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LING212- SLA How does age affect SLA?. Florencia Franceschina. 1. Some observable facts. Older is better in the short term Younger is better in the long term Even very extensive exposure does not guarantee native-like attainment. Older is better.

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1 some observable facts
1. Some observable facts
  • Older is better in the short term
  • Younger is better in the long term
  • Even very extensive exposure does not guarantee native-like attainment
older is better
Older is better

Older learners have been observed to have an advantage in terms of rate of acquisition in the initial stages of SLA, both

  • In naturalistic settings(e.g., Snow and Hoefnagel-Hoehle, 1978)
  • In instructed settings(e.g., six studies in Garcia-Mayo and Garcia-Lecumberri, 2003)
snow and hoefnagel hoehle 1978
Snow and Hoefnagel-Hoehle (1978)

L1 English / L2 Dutch

Immersion

Tasks: Pronunciation, auditory discrimination, morphology, sentence repetition, sentence translation, sentence judgement, story comprehension, Peabody Picture Vocabulary Test

Findings:

  • After 3 months’ residence: adults and adolescents outperformed children on tests
  • After 10 months’ residence: the children caught up
garcia lecumberri and gallardo 2003
Garcia-Lecumberri and Gallardo (2003)

L1 Spanish/Basque / L2 English

Instructional setting

Start age: 4, 8, 11

Mean time-span of exposure: 6 years for all

Tasks: vowel/consonant discrimination, spoken production (measures of intelligibility, degree of foreign accent, overall performance)

Most results indicate an advantage for the late starters

younger is better
Younger is better

Immigrant studies have shown that there is a negative correlation between age of arrival (AoA) and level of L2 attainment

Examples:- Oyama (1976, 1978)- Patkowski (1980)- Johnson and Newport (1989)- Hyltenstam (1992)

long exposure does not guarantee success
Long exposure does not guarantee success

Example:Coppieters (1987) 21 L2 French nearnatives LoR in France: 5.5-37 years task: intuitions about grammar none of them was within the NS range

other differences between adult and child sla
Other differences between adult and child SLA

Younger and older learners make different types of mistakes in certain areasExample: Lasagaster and Doiz (2003)written production, L2 English11/15/17 year-olds - younger learners make more spelling mistakes- younger learners resort to codeswitching more often- older learners make more tense mistakes, but they use more complex language than the younger ones

2 accounts of age effects
2. Accounts of age effects

Critical period

vs.

General age factors

critical period hypothesis cph
Critical Period Hypothesis (CPH)
  • Lenneberg’s original formulation (1967)
  • Evidence:
    • Recovery from brain damage (Lenneberg, 1967)
    • Feral children (e.g., Genie - Curtiss, 1977)
    • Late FLA in deaf signers (Mayberry, 1993)
general age factors
General age factors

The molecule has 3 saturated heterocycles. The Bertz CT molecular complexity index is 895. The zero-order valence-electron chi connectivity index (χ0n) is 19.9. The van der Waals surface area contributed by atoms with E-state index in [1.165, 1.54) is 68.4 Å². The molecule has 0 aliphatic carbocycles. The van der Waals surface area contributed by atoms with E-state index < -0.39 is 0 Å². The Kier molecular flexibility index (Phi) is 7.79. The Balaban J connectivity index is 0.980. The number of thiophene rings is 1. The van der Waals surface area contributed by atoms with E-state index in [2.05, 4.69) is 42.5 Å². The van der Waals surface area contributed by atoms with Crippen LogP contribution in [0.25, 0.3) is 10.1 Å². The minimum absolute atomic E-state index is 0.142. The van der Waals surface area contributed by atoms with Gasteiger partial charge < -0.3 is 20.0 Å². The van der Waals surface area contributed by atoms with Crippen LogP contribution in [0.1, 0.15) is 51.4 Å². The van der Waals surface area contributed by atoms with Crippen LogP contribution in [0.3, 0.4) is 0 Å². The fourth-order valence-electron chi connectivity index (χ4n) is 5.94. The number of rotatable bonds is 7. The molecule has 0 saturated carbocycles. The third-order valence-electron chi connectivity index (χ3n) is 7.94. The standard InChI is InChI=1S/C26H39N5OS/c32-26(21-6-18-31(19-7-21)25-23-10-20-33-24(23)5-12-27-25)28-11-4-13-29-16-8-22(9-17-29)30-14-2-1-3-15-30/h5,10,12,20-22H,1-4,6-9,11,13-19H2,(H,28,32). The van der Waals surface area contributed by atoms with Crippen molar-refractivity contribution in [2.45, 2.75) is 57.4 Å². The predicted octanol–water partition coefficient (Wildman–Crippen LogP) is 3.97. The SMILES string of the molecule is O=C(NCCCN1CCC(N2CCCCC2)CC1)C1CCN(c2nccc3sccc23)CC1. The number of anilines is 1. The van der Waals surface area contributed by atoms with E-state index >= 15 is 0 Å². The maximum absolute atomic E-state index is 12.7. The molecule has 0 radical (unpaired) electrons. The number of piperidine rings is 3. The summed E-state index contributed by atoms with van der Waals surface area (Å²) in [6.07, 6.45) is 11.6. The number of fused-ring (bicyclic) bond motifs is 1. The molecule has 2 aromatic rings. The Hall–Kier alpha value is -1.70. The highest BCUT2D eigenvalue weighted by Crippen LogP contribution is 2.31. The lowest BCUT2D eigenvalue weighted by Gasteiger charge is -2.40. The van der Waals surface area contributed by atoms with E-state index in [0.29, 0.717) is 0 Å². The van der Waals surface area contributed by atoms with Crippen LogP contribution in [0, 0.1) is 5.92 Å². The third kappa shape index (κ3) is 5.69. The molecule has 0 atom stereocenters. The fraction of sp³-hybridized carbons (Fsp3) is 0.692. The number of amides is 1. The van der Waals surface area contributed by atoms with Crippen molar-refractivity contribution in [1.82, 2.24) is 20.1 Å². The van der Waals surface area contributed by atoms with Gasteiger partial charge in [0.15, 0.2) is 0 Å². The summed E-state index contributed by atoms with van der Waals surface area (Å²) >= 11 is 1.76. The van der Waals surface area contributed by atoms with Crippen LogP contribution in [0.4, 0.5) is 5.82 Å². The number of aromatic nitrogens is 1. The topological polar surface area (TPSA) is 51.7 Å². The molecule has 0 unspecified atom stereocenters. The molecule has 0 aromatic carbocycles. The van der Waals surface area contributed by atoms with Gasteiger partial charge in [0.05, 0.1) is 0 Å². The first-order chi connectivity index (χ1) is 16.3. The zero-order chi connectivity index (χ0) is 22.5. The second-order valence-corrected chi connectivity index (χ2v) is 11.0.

Example:Bialystok (1997), Bialystok and Hakuta (1994)argue against a cut-off point, and for a continuous decline of language learning abilities

references
References

Bialystok, E. 1997: The structure of age: in search of barriers to SLA. Second Language Research 13, 2:116-137.

Bialystok, E. and K. Hakuta. 1994: In other words: the science and psychology of second language acquisition. New York: Basic Books.

Coppieters, R. 1987: Competence differences between native and near-native speakers. Language 63, 544-573.

Curtiss, S. 1977: Genie: a psycholinguistic study of a modern-day "wild child". New York: Academic Press.

Garcia Lecumberri, M. L. and F. Gallardo. 2003: English FL sounds in school learners of different ages, in M. D. P. Garcia Mayo and M. L. Garcia Lecumberri, eds. Age and the acquisition of English as a foreign language. Clevedon: Multilingual Matters. Pp. 115-135.

Garcia Mayo, M. D. P. and M. L. Garcia Lecumberri. (eds.) 2003: Age and the acquisition of English as a foreign language. Clevedon: Multilingual Matters.

Hyltenstam, K. 1992: Non-native features of near-native speakers. On the ultimate attainment of childhood L2 learners, in R. J. Harris, ed. Cognitive processing in bilinguals. Amsterdam: Elsevier. Pp. 351-368.

Johnson, J. and E. Newport. 1989: Critical period effects in second language learning: the influence of maturational state on the acquisition of English as a second language. Cognitive Psychology 21, 60-99.

references13
References

Lasagabaster, D. and A. Doiz. 2003: Maturational constraints on foreign language written production, in M. D. P. Garcia Mayo and M. L. Garcia Lecumberri, eds. Age and the acquisition of English as a foreign language. Clevedon: Multilingual Matters. Pp. 136-160.

Lenneberg, E. H. 1967: Biological foundations of language. New York: John Wiley.

Mayberry, R. I. 1993: First language acquisition after childhood differs from second language acquisition: the case of ASL. Journal of Speech and Hearing Research 36, 1258-1270.

Oyama, S. 1976: A sensitive period for the acquisition of a non-native phonological system. Journal of Psycholinguistic Research 5, 3:261-283.

Oyama, S. 1978: The sensitive period and comprehension of speech. Working Papers on Bilingualism 16, 1-17.

Patkowski, M. 1980: The sensitive period for the acquisition of syntax in a second language. Language Learning 30, 449-472.

Snow, C. E. and M. Hoefnagel-Hoehle. 1978: The critical period for language acquisition: evidence from second language learning. Child Development 49, 1114-1128.

reading
Reading

Singleton, D. 1995: Introduction: a critical look at the Critical Period Hypothesis in SLA research. In D. Singleton and Z. Lengyel (eds.): The age factor in second language acquisition. Clevedon: Multilingual Matters. Pp. 1-29.